The Commerce Commission says it will look into a transtasman cable planned by a consortium of telcos for potential competition issues.
Telecom, Telstra and Vodafone announced a memorandum of understanding yesterday for a new link between New Zealand and Australia called the Tasman Global Access.
If the project goes ahead it would be New Zealand's second international connection, running alongside the Southern Cross Cable system, which Telecom has a 50 per cent interest in and which connects to Australia and the United States.
It is estimated the project will cost less than US$60 million and planned to be completed by the end of 2014 if launched.
Slingshot chief executive Mark Callander said yesterday that the cable would create "an unlevel playing field" and that it could present competition issues.
A Commerce Commission spokesperson said this morning that while no formal probe was being conducted, the watchdog would look into the planned venture.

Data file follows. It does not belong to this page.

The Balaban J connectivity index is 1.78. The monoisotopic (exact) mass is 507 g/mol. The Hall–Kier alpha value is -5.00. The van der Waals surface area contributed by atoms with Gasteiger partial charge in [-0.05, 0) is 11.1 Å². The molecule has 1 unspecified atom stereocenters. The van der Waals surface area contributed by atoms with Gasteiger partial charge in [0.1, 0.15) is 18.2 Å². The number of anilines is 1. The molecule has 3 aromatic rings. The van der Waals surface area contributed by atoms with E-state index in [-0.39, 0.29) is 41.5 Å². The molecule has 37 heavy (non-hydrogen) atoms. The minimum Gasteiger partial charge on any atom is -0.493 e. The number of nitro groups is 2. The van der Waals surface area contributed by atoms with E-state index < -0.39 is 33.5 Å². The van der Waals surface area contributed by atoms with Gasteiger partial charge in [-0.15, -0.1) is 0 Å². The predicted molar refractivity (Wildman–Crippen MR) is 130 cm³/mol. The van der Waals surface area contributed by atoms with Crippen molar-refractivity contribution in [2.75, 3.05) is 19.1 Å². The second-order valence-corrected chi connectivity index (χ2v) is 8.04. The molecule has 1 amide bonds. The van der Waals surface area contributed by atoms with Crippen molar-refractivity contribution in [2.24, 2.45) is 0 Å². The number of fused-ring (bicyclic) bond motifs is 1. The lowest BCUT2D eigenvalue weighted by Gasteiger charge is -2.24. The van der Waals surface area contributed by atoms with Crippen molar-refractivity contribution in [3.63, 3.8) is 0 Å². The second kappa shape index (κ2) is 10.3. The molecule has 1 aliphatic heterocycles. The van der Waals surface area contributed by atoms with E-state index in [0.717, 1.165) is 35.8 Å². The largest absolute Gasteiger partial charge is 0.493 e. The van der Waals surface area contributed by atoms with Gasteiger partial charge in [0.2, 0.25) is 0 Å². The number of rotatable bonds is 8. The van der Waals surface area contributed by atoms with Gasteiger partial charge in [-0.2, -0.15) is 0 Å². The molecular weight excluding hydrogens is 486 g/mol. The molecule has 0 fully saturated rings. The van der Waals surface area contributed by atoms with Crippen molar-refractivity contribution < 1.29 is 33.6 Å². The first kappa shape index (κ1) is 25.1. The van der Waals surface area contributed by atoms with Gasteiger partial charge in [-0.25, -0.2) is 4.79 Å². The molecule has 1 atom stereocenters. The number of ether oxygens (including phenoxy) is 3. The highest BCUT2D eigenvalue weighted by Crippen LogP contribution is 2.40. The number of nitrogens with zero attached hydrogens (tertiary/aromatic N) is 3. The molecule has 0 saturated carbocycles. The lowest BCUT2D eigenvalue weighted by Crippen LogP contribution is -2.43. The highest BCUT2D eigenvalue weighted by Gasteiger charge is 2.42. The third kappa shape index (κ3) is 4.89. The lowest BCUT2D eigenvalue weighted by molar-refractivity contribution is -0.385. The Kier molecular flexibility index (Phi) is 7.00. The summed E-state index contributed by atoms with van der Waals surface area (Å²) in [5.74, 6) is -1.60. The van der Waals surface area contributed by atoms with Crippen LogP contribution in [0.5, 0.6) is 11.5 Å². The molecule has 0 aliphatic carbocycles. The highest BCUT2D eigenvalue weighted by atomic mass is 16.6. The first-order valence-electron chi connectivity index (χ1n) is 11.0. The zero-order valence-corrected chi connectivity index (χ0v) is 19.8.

"You've got three competitors getting together to do something, so we'll have to look into that,' a commission spokesperson said.
Telecommunications Users Association head Paul Brislen said yesterday that competition questions hung over the project.
Mark Petrie, chief executive of Christchurch-based internet retailer Snap, said the new cable probably would not bring the level of competition that the country needed.
"I think that would be better served by having an independent owner of the cable that isn't a retail player in New Zealand." he said.
Telecom boss Simon Moutter did not believe the venture would present New Zealand with competition issues.
Vodafone chief executive Russell Stanners said: "You need two people in the market to be competitive, we'll be two players in the market so this will be a competitive alternative."
According to a Telecom representative the model being considered for the cable would see the capacity on it divided up between the shareholders rather than being sold directly to other retail internet providers
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